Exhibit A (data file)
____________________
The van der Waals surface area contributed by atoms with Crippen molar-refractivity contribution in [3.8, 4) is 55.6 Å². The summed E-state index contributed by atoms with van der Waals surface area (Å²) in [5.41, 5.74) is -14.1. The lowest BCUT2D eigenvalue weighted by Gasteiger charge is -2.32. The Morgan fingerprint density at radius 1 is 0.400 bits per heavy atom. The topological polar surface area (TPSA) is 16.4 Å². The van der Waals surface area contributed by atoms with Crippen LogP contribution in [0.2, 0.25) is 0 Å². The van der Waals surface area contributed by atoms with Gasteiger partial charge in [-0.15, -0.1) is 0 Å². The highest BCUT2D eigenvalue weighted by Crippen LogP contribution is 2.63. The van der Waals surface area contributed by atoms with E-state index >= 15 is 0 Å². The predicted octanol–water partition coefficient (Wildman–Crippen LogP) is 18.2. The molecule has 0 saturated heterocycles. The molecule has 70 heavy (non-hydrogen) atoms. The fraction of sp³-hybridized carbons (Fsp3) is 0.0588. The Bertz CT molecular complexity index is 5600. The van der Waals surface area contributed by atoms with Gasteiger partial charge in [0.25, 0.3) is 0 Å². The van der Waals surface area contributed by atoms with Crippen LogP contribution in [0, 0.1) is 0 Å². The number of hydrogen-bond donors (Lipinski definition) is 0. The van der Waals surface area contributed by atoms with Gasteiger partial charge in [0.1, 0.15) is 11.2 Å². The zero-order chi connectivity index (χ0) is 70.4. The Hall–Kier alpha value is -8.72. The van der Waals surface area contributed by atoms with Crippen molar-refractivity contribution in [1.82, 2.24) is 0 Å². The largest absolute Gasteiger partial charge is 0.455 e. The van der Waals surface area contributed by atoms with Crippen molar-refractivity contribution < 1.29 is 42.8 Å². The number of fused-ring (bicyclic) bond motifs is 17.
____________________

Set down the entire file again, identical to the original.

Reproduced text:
The van der Waals surface area contributed by atoms with Crippen molar-refractivity contribution in [3.8, 4) is 55.6 Å². The summed E-state index contributed by atoms with van der Waals surface area (Å²) in [5.41, 5.74) is -14.1. The lowest BCUT2D eigenvalue weighted by Gasteiger charge is -2.32. The Morgan fingerprint density at radius 1 is 0.400 bits per heavy atom. The topological polar surface area (TPSA) is 16.4 Å². The van der Waals surface area contributed by atoms with Crippen LogP contribution in [0.2, 0.25) is 0 Å². The van der Waals surface area contributed by atoms with Gasteiger partial charge in [-0.15, -0.1) is 0 Å². The highest BCUT2D eigenvalue weighted by Crippen LogP contribution is 2.63. The van der Waals surface area contributed by atoms with E-state index >= 15 is 0 Å². The predicted octanol–water partition coefficient (Wildman–Crippen LogP) is 18.2. The molecule has 0 saturated heterocycles. The molecule has 70 heavy (non-hydrogen) atoms. The fraction of sp³-hybridized carbons (Fsp3) is 0.0588. The Bertz CT molecular complexity index is 5600. The van der Waals surface area contributed by atoms with Gasteiger partial charge in [0.25, 0.3) is 0 Å². The van der Waals surface area contributed by atoms with Crippen LogP contribution in [0, 0.1) is 0 Å². The number of hydrogen-bond donors (Lipinski definition) is 0. The van der Waals surface area contributed by atoms with Gasteiger partial charge in [0.1, 0.15) is 11.2 Å². The zero-order chi connectivity index (χ0) is 70.4. The Hall–Kier alpha value is -8.72. The van der Waals surface area contributed by atoms with Crippen molar-refractivity contribution in [1.82, 2.24) is 0 Å². The largest absolute Gasteiger partial charge is 0.455 e. The van der Waals surface area contributed by atoms with Crippen molar-refractivity contribution < 1.29 is 42.8 Å². The number of fused-ring (bicyclic) bond motifs is 17.